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Sunday, 20 July 2014

Coronation

The basic English coronation service was devised by St Dunstan for the coronation of King Edgar in 973.

Edward V (abducted) and Edward VIII (abdicated) were the only English monarchs who never had coronations.

Charles II of England wore stilettos to his Coronation.

The coronation of Napoleon as Emperor of the French took place on Sunday December 2, 1804 at Notre Dame Cathedral in Paris (see below). It was was a sacred ceremony held in the great cathedral in the presence of the Pope Pius VII. Napoleon was vested in a long white satin tunic embroidered in gold thread and Josephine similarly wore a white satin empire style dress embroidered in gold thread.


In 1821 George IV excluded his unpopular wife Queen Caroline from his coronation.

As Queen Victoria was being crowned on June 28, 1838, the Archbishop of Canterbury forced the Coronation Ring on to the wrong finger. She didn't complain, but had to ice her bruised finger later.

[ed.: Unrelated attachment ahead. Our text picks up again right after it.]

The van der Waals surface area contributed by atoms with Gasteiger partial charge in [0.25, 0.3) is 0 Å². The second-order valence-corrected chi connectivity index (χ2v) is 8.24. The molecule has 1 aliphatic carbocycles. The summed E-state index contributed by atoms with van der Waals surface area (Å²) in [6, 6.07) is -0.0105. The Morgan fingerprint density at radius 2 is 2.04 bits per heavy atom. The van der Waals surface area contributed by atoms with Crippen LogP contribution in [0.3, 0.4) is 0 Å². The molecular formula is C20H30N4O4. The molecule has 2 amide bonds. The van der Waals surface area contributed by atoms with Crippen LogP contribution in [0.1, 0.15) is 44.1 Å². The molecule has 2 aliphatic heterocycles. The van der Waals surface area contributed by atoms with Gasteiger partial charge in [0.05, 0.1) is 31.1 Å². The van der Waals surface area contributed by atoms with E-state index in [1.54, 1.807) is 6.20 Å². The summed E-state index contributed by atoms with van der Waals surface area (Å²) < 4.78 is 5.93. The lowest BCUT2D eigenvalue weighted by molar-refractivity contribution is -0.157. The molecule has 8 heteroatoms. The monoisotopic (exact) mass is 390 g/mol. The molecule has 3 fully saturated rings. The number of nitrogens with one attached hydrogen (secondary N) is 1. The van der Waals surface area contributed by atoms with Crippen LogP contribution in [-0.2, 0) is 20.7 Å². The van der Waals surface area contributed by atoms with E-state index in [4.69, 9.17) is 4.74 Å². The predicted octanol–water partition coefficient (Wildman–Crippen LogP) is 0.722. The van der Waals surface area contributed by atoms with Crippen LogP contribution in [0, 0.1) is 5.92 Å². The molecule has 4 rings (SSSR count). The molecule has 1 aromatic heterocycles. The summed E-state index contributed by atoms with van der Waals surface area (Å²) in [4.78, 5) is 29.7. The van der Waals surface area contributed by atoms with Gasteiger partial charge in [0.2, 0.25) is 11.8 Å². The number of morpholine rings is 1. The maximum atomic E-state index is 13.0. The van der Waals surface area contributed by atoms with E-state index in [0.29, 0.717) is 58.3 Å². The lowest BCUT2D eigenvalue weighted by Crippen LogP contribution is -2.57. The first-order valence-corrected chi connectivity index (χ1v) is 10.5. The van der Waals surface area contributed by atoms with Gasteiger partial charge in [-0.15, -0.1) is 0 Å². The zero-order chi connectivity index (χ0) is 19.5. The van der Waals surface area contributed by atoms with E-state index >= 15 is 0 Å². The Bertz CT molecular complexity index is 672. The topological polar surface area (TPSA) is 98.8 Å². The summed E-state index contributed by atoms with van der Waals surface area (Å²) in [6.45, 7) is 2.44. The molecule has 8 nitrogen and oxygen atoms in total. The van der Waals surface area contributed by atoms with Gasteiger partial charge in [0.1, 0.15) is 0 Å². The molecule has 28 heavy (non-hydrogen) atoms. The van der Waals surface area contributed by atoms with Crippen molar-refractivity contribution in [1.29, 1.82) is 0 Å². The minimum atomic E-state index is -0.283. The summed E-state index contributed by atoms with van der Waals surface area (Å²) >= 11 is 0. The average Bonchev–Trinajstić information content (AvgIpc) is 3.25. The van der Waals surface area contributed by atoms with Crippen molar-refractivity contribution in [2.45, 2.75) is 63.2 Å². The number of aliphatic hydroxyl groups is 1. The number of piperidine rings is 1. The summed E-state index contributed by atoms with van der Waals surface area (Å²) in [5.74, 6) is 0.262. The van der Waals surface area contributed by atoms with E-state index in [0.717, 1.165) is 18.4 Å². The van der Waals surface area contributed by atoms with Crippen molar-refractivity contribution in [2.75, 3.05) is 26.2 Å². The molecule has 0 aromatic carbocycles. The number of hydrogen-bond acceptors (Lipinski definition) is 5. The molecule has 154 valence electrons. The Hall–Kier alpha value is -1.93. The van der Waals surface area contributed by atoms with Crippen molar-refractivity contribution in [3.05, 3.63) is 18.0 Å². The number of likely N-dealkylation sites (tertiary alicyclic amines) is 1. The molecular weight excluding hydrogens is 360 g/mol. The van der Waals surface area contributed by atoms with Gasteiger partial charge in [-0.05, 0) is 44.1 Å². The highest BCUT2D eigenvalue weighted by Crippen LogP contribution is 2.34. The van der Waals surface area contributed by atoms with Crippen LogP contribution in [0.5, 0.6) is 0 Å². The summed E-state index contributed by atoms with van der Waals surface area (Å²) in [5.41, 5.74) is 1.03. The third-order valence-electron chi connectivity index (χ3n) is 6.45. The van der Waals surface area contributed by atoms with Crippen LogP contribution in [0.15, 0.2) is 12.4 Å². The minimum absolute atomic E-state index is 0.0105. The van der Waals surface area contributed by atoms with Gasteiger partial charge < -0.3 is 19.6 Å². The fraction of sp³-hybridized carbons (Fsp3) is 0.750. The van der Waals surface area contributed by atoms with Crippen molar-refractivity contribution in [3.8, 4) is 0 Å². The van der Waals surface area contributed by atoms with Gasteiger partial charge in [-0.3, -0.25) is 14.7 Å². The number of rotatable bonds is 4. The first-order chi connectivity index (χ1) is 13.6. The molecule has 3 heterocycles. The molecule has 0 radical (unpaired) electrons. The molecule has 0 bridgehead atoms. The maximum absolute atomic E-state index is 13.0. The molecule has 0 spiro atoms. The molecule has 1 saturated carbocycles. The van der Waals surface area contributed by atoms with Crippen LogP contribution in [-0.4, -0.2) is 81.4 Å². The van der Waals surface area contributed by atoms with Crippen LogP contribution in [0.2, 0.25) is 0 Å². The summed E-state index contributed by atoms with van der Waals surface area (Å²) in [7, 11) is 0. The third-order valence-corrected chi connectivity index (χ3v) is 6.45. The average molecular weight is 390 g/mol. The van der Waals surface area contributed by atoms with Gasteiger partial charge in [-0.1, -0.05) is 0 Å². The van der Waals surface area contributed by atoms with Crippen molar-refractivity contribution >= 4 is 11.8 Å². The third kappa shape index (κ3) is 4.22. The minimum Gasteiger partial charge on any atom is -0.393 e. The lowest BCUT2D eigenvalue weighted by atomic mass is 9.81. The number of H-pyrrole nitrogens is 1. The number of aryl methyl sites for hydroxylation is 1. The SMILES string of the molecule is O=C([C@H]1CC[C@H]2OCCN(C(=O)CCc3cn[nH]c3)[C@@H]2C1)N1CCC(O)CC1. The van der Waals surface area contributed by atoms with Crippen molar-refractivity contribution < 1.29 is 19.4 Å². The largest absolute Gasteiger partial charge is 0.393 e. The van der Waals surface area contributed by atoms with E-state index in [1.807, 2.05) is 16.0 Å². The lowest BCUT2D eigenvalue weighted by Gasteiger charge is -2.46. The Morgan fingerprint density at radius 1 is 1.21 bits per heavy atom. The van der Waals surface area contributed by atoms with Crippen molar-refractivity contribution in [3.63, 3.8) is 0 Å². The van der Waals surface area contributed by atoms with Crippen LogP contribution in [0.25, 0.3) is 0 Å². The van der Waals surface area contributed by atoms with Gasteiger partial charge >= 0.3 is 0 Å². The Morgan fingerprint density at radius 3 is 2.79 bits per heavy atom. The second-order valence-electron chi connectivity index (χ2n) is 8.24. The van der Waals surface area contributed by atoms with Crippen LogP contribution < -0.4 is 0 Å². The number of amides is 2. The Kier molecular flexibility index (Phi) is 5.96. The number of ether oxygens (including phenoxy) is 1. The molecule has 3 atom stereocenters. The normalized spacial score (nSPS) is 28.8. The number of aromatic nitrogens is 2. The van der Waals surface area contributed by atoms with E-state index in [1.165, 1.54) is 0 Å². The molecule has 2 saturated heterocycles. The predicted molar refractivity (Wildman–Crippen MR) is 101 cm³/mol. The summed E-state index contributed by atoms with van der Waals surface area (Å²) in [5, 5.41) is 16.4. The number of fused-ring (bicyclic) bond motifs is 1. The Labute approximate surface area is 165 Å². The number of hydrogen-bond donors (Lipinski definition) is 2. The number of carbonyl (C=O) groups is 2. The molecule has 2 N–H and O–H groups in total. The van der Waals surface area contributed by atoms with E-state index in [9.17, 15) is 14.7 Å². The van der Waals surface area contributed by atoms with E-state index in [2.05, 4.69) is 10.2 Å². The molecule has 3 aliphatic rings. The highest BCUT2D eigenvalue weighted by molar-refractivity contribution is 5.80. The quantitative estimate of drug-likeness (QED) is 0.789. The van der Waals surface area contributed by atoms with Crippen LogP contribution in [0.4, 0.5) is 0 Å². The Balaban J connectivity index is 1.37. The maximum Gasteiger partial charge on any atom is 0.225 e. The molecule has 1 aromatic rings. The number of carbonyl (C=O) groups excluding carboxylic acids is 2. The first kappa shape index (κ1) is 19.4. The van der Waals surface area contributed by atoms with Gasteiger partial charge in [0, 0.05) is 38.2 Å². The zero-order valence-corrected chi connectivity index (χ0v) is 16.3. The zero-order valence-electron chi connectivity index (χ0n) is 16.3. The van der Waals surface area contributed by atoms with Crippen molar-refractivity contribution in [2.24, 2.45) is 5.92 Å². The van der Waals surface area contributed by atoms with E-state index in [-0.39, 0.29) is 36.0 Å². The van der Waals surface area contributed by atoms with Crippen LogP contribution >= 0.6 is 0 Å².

An emergency royal appendectomy led to the postponement of Edward VII’s coronation in 1901.

The Stone of Scone, traditional coronation stone of British monarchs, was taken from Westminster Abbey by Scottish nationalist students on Christmas Day 1850. It later turned up in Scotland three and a half months later.


The first outside broadcast on UK television was the Coronation of George VI in 1937.

Queen Elizabeth II of Britain was crowned in Westminster Abbey, 16 months after the death of her father, King George VI in 1953. It was the first coronation to be televised and millions watched worldwide.

Coronation Chicken was first made for the coronation of Elizabeth II in 1953.

 A “coronation spoon” has been used at every English coronation since 1349 to anoint the monarch with a secret mixture of oils.

Only one of the 17 wives of Emperor Bokassa of the Central African Republic was allowed to attend his lavish coronation in 1977.

Source Daily Express

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